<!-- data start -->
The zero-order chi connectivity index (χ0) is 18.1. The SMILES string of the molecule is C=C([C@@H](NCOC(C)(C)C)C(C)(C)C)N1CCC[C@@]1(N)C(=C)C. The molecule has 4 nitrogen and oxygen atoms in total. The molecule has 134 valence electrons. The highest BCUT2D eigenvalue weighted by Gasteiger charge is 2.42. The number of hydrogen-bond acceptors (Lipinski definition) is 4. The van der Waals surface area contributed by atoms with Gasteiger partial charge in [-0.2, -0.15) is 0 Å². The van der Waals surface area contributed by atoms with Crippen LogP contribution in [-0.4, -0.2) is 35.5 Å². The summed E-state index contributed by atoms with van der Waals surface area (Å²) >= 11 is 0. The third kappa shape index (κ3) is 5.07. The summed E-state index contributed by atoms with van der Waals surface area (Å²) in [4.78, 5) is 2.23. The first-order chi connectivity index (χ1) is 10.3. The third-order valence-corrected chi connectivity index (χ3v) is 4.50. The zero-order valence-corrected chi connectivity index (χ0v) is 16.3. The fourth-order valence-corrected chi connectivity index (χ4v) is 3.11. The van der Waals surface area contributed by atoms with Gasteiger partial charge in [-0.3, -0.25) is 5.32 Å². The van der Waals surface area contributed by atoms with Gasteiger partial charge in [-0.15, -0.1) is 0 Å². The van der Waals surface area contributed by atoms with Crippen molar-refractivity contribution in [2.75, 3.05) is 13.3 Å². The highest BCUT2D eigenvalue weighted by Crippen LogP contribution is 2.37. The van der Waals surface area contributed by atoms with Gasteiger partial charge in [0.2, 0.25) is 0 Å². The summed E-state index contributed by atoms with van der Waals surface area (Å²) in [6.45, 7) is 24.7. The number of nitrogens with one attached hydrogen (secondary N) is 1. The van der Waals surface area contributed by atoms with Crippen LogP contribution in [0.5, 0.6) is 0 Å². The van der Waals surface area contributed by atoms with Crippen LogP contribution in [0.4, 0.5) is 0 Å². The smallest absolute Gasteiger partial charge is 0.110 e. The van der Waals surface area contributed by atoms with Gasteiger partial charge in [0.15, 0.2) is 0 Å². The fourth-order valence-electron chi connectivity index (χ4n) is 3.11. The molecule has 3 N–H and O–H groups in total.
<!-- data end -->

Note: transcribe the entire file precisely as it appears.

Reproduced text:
The zero-order chi connectivity index (χ0) is 18.1. The SMILES string of the molecule is C=C([C@@H](NCOC(C)(C)C)C(C)(C)C)N1CCC[C@@]1(N)C(=C)C. The molecule has 4 nitrogen and oxygen atoms in total. The molecule has 134 valence electrons. The highest BCUT2D eigenvalue weighted by Gasteiger charge is 2.42. The number of hydrogen-bond acceptors (Lipinski definition) is 4. The van der Waals surface area contributed by atoms with Gasteiger partial charge in [-0.2, -0.15) is 0 Å². The van der Waals surface area contributed by atoms with Crippen LogP contribution in [-0.4, -0.2) is 35.5 Å². The summed E-state index contributed by atoms with van der Waals surface area (Å²) >= 11 is 0. The third kappa shape index (κ3) is 5.07. The summed E-state index contributed by atoms with van der Waals surface area (Å²) in [4.78, 5) is 2.23. The first-order chi connectivity index (χ1) is 10.3. The third-order valence-corrected chi connectivity index (χ3v) is 4.50. The zero-order valence-corrected chi connectivity index (χ0v) is 16.3. The fourth-order valence-corrected chi connectivity index (χ4v) is 3.11. The van der Waals surface area contributed by atoms with Gasteiger partial charge in [-0.3, -0.25) is 5.32 Å². The van der Waals surface area contributed by atoms with Gasteiger partial charge in [-0.15, -0.1) is 0 Å². The van der Waals surface area contributed by atoms with Crippen molar-refractivity contribution in [2.75, 3.05) is 13.3 Å². The highest BCUT2D eigenvalue weighted by Crippen LogP contribution is 2.37. The van der Waals surface area contributed by atoms with Gasteiger partial charge in [0.2, 0.25) is 0 Å². The summed E-state index contributed by atoms with van der Waals surface area (Å²) in [6.45, 7) is 24.7. The number of nitrogens with one attached hydrogen (secondary N) is 1. The van der Waals surface area contributed by atoms with Crippen LogP contribution in [0.5, 0.6) is 0 Å². The van der Waals surface area contributed by atoms with Crippen LogP contribution in [0.4, 0.5) is 0 Å². The smallest absolute Gasteiger partial charge is 0.110 e. The van der Waals surface area contributed by atoms with Gasteiger partial charge in [0.15, 0.2) is 0 Å². The fourth-order valence-electron chi connectivity index (χ4n) is 3.11. The molecule has 3 N–H and O–H groups in total.